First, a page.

Boring? Yes perhaps but not until Commander Bullock looked into who this Madame Steinheil was, did he realise that this footage is of a notorious French woman with a scandalous reputation and sensational complex history who was dubbed the Red Woman of Paris. She was most famous for her association with the death of the French President Félix Faure and later she was implicated in the murders of her own husband and stepmother. She was quite possibly the most talked about woman in France at the turn of the 20th century.
Marguerite Steinheil, (née Japy ) later known as Lady Abinger and Mme de Serignac was born in to a wealthy family and after her marriage to a successful painter, Adolphe Steinheil, she immersed herself in Parisian high society and became extremely well connected to influential men within political and social circles, even counting the King of Cambodia as an admirer. Marguerite first met the French President in 1897 when her husband was awarded a contract. Her husband’s frequent meetings with the President meant Marguerite became well acquainted with Faure and soon she became his mistress, often paying him visits in the private residence of the Palais de l’Élysée.
On 16 February 1899, Marguerite made one of her illicit calls to the palace. Many rumours and much speculation surrounded the events but it was widely reported that when servants were called to the boudoir, Steinheil was adjusting her clothing, her hair was tousled and the President lay dead from a seizure – allegedly brought on by a passionate session. Mme Steinheil was quickly ushered out the back door.
The embarrassment and shame that surely ensued after her connection with the death of the President did not, however, deter her having affairs with other men; in fact, she became the mistress of many more prominent men. Later doctors would go on to describe her as, “a highly neurotic subject with a pronounced tendency to hysteria, she seems to have exercised a curious spell upon all the men with whom she came in contact”. Her je ne sais quoi and femme fatale charms might explain why there were reports that men including the President even entrusted her with secret documents and manuscripts.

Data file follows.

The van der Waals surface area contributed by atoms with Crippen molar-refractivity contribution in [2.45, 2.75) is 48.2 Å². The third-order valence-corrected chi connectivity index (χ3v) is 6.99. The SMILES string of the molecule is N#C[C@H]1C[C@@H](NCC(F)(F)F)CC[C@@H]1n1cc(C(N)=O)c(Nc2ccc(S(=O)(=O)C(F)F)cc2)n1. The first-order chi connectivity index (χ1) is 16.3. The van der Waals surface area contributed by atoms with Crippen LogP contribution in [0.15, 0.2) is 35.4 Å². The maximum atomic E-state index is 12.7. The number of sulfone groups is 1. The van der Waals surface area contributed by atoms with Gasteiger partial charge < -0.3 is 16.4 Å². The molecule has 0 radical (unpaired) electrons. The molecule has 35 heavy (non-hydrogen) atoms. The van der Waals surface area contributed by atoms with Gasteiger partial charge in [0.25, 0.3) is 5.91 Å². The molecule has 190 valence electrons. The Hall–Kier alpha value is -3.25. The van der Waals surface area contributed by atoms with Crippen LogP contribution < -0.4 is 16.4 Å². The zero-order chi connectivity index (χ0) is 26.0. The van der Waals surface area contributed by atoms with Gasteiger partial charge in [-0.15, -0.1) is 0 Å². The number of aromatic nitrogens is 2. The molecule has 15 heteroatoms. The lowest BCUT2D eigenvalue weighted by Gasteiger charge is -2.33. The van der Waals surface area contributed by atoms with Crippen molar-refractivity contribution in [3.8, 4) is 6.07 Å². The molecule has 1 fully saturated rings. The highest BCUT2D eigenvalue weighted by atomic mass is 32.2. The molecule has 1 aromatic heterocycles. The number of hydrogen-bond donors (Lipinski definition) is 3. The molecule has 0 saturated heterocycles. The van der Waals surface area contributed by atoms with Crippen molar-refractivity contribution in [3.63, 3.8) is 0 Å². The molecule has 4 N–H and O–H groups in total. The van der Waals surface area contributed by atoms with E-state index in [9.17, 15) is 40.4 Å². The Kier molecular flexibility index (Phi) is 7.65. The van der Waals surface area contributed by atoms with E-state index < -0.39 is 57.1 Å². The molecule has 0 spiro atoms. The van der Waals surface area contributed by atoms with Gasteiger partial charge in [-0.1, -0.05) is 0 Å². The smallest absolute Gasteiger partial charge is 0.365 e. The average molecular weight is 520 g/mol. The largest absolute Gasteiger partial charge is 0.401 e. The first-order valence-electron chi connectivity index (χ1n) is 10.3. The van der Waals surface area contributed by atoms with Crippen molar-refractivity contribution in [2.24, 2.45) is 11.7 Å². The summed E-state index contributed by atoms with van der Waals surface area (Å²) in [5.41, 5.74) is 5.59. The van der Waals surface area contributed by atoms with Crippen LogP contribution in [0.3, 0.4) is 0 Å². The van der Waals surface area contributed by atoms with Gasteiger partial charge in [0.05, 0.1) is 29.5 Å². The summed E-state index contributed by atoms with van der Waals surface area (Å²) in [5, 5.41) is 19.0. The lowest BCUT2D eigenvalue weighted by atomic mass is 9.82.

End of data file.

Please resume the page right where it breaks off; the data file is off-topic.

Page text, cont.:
Scandal was not to stop there. On May 31 1908, Marguerite’s husband and stepmother were found dead having been gagged, bound and strangled with a cord. Marguerite was also found gagged and bound to the bed but notably unharmed. Although she told police that there had been four intruders dressed in long black robes, she was a suspect from the start. The police initially did not have the evidence to prosecute but her stories began to unravel when she went on to deliberately frame her valet de chambre by planting a piece of evidence in his room. When her plot was unveiled she subsequently accused her housekeeper’s son of committing the murders. She was arrested later in the year and charged on complicity in the double murder.
The events surrounding the murder and the trial caused a feeding frenzy in Paris and there was a gender divided opinion. And although the court had called her stories a “tissue of lies”, the rather theatrical trial climaxed with Mme Steinheil’s unexpected acquittal. After her narrow escape from the guillotine, Steinheil moved to England and in 1917 she married the 6th Baron Abinger, Robert Brooke Campbell Scarlett who served in the Royal Navy.
And so here you have it, British Pathé captured this newly married couple leaving the church on their wedding day. At first it seemed a fairly unexciting clip except now we know that this is footage of a woman embroiled in two of the biggest scandals of her time.
Watch the short clip HERE.
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